Crooked Stilo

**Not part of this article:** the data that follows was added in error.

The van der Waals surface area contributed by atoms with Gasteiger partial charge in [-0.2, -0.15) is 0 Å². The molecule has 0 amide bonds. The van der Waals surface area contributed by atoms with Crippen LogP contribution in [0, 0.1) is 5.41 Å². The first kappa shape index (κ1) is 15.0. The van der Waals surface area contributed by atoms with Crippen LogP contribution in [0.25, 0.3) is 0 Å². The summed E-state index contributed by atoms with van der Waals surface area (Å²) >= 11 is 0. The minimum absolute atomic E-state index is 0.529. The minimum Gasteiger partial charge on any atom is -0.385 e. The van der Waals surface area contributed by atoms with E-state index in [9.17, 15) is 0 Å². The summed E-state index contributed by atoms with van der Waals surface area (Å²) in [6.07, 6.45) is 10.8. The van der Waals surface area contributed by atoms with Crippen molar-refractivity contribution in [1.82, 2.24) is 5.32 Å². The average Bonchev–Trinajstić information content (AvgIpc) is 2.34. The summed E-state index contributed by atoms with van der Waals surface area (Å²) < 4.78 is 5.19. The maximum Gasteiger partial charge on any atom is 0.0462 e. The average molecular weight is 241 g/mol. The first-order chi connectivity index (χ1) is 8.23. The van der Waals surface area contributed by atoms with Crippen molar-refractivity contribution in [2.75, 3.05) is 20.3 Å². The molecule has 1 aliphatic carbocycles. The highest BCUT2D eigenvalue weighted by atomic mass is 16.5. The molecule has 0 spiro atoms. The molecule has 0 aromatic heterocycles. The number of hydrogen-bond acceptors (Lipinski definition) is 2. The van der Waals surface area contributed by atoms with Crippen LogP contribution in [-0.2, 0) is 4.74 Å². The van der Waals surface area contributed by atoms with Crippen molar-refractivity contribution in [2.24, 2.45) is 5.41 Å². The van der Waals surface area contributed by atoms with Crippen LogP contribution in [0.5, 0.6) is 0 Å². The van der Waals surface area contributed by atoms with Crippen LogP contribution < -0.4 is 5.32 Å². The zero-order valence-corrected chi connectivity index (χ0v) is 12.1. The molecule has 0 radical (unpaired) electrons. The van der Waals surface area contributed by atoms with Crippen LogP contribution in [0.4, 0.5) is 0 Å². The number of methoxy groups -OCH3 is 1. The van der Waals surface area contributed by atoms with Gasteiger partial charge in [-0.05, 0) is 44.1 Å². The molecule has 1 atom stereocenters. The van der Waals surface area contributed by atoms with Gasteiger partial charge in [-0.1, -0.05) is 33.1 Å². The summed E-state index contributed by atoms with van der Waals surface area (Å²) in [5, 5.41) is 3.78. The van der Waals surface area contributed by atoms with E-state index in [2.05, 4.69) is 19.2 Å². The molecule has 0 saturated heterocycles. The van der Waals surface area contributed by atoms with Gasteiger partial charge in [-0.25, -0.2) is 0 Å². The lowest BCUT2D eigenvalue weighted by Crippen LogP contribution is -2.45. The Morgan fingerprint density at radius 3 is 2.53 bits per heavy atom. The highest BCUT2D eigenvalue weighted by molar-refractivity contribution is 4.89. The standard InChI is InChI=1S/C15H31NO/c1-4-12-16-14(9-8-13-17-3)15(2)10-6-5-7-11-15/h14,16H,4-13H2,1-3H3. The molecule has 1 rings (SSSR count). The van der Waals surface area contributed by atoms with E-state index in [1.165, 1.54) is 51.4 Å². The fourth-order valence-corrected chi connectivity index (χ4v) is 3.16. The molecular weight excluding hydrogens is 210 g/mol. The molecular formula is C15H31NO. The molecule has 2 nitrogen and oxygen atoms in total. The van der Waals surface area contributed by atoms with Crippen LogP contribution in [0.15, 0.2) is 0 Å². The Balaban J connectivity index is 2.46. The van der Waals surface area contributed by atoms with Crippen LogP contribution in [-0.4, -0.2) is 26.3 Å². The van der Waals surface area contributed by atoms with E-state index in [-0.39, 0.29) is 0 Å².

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When fans of Spanish-language rap thought of hard, rowdy, aggressive party music in the early to mid-2000s, one of the first things that came to mind was reggaeton -- a Caribbean-dominated, dancehall-influenced style that was as popular in Puerto Rico and the Dominican Republic as crunk was among Dirty South enthusiasts in Georgia, Florida, Tennessee, and Alabama. But reggaeton, for all its popularity, is far from the last word on Spanish-language rapping in the 21st century -- and on Retrasalo, the Salvadoran siblings who comprise Crooked Stilo bring a West Coast flavor to an abundance of hard-edged party jams. Cypress Hill and Funkdoobiest continue to influence Victor "Lunatiko" Lopez and Johnny "El Duke" Lopez, but their rhythms aren't as thuggish or threatening -- edgy and forceful, certainly, but not overly threatening and not overtly violent the way that much of Cypress Hill's material is overtly violent. And unlike the albums of Cypress Hill and Funkdoobiest, Retrasalo is dominated by Spanish lyrics. The Lopez brothers flow mostly or entirely en espaƱol on club bangers like "Asi Soy Yo," "Jugadores," and the cumbia-flavored "Cumbia Urbana," and they use Spanish to make most or all of their points on three songs that have a very jaded, cynical view of love: "No Me Quiero Enamorar" (I Don't Want to Fall in Love), "Me Mentiste" (You Lied to Me), and "Traicionera" (Female Traitor). This 2005 release doesn't get heavily into social or political issues, but Crooked Stilo does address the harsh realities of inner-city life on "Parrandero" (Gang Member). Although not a five-star masterpiece, Retrasalo is a decent, worthwhile disc that should satisfy those who enjoyed the group's previous Fonovisa release, Puro Escandalo, in 2004. [Fonovisa released a bonus DVD edition that adds a couple videos.]

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